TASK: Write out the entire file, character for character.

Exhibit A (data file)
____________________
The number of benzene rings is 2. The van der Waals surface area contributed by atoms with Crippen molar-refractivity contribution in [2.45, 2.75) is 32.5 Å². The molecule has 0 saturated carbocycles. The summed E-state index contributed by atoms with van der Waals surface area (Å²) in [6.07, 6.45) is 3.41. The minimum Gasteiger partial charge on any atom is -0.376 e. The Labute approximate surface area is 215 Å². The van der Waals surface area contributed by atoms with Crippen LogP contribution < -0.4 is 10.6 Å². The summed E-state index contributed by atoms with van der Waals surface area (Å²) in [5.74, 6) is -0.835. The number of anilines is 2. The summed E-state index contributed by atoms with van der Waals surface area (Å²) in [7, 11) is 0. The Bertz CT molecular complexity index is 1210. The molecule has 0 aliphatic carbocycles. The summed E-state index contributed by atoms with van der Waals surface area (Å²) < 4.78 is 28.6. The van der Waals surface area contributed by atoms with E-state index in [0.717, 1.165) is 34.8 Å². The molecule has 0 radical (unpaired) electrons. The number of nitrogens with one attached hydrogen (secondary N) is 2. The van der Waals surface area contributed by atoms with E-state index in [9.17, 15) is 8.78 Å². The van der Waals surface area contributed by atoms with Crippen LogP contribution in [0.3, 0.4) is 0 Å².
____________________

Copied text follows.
The number of benzene rings is 2. The van der Waals surface area contributed by atoms with Crippen molar-refractivity contribution in [2.45, 2.75) is 32.5 Å². The molecule has 0 saturated carbocycles. The summed E-state index contributed by atoms with van der Waals surface area (Å²) in [6.07, 6.45) is 3.41. The minimum Gasteiger partial charge on any atom is -0.376 e. The Labute approximate surface area is 215 Å². The van der Waals surface area contributed by atoms with Crippen LogP contribution < -0.4 is 10.6 Å². The summed E-state index contributed by atoms with van der Waals surface area (Å²) in [5.74, 6) is -0.835. The number of anilines is 2. The summed E-state index contributed by atoms with van der Waals surface area (Å²) in [7, 11) is 0. The Bertz CT molecular complexity index is 1210. The molecule has 0 aliphatic carbocycles. The summed E-state index contributed by atoms with van der Waals surface area (Å²) < 4.78 is 28.6. The van der Waals surface area contributed by atoms with E-state index in [0.717, 1.165) is 34.8 Å². The molecule has 0 radical (unpaired) electrons. The number of nitrogens with one attached hydrogen (secondary N) is 2. The van der Waals surface area contributed by atoms with E-state index in [9.17, 15) is 8.78 Å². The van der Waals surface area contributed by atoms with Crippen LogP contribution in [0.3, 0.4) is 0 Å².